Like was stated blood worms are a very high protein foods and some species should be fed sparingly such as several cichlid species as they have a longer digestive track. Feeding too much and too often of these types of foods can lead to bloat which in my experience do not have a good rate of curing the condition. Its unusual for bloat to kill that fast so as others have stated its quite possibly something else such as water quality or a previously existing condition.

Oh and the frozen part I have never come across an issue feeding frozen foods as the fish can only bite off the thawed portions.
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post #8 of 12 (permalink) Old 01-16-2017, 07:59 AM
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I lost a few hengel's rasbora like this. Fed bloodworms, next day - one dead hengel. Seems like the cause was internal bleeding. I also have similar looking espei and harlequin rasbora and none of them were affected, neither were the corys or cherry barbs.

Bloodworms were fresh and from a reputable company; thawed before feeding a small amount.


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post #9 of 12 (permalink) Old 01-17-2017, 06:52 AM Thread Starter
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I lost a few hengel's rasbora like this. Fed bloodworms, next day - one dead hengel. Seems like the cause was internal bleeding. I also have similar looking espei and harlequin rasbora and none of them were affected, neither were the corys or cherry barbs.

Bloodworms were fresh and from a reputable company; thawed before feeding a small amount.
What do you think caused this? Perhaps an internal parasite or overeating? Have you stopped using frozen blood worms because of this? What brand were these from if you don't mind my asking?

I got mine from Petco where they have frozen food.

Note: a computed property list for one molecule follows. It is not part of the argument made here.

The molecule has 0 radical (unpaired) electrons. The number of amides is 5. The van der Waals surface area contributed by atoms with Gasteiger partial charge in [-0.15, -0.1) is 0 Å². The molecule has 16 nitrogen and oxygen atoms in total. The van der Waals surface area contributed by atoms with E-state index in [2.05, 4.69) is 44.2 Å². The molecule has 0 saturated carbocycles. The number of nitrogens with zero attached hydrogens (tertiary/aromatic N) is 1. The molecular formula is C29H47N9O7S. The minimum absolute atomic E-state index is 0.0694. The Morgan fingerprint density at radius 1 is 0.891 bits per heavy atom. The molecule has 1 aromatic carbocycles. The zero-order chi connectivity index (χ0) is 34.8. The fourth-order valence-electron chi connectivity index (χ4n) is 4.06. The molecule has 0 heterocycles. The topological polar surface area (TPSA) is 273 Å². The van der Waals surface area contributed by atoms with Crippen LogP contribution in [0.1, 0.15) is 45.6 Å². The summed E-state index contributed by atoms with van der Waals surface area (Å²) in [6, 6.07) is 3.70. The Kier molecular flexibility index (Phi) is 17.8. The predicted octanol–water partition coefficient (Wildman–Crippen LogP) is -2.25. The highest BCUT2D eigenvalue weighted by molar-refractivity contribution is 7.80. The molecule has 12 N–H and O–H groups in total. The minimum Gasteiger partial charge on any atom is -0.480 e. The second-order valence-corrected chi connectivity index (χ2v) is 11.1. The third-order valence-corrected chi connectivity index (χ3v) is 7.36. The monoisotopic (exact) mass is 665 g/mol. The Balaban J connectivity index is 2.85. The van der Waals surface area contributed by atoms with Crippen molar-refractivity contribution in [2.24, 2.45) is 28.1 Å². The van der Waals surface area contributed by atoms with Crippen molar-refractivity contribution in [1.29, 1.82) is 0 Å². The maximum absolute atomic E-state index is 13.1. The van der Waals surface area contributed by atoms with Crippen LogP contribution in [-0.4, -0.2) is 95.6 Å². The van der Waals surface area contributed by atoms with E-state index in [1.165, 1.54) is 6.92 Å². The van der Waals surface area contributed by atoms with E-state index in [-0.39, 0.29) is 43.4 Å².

Thanks.
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post #10 of 12 (permalink) Old 01-17-2017, 07:51 AM
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I stopped feeding blood worm's long ago after unexplained issues with some young Discus,as well as Angelfish and corydora's.
I do not believe these to be as high in protein as some believe, but mostly moisture (by content) with relatively small amount of protein compared to say Ocean nutrition flake or pellet (high protein %) and some other's.
Would not be much of a stretch to consider issues with this food considering where it is collected and possible thawing /Re-freezing during shipment's where it may set on airport tarmac ,or in back of non refrigerated truck for portion's of transport,or back room of pet store before unpacking.
In any event,I have had zero issues with fishes since searching out more nutritional commercial food's or live food's. ( black worms,meal worm's as example).
I might still offer the blood worm's (sewer larvae) as a treat once in a blue moon but not as staple of diet.
Much more nutritional high protein food's out there.
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post #11 of 12 (permalink) Old 01-17-2017, 11:22 AM
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The main reason I buy it is because I own fish that naturally eat this as a major food source.
That tank definitely needs more water changes than my other tanks, despite me only feeding moderate amounts.
Growing your own here is as easy as scooping some clean greenwater and dumping it in a bare bottom tank with fresh water... the little larvae set up house and you have tell-tale "cocoons" all over the tank bottom in a matter of days.
These are quite high energy fish, so I can't feed much less. Sometimes if I know I'll be doing water changes later in the day I feed some fish, boiled egg yolk.

I'd grow some, but we have quite a water shortage and major fires burning all around the area so water is being used for that. SO, I don't feel good about starting up another pond. I have another one standing empty collecting leaves at the moment. I do have some growing in the baby glowlight tetra tank as I feed them green water. 1 Cory will finish them off in an afternoon. The barbs I keep specialize in sifting sand so they also keep a tank clean. I hope I can breed them successfully next spring. It is a conservation issue.

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post #12 of 12 (permalink) Old 01-17-2017, 11:35 AM
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I feed my fish frozen bloodworms as a treat, and I always thaw with some tank water in a bowl and cut them up into tiny pieces before feeding them. Rainbows, cories, shrimp, CPDs, my betta (he gets tweezer fed, that little baby. All in different tanks) they all love them. Could be that the blood worms are causing an obstruction somewhere and killing them? My rainbows are probably just big enough to eat whole bloodworms, but I do it mainly for the other fish.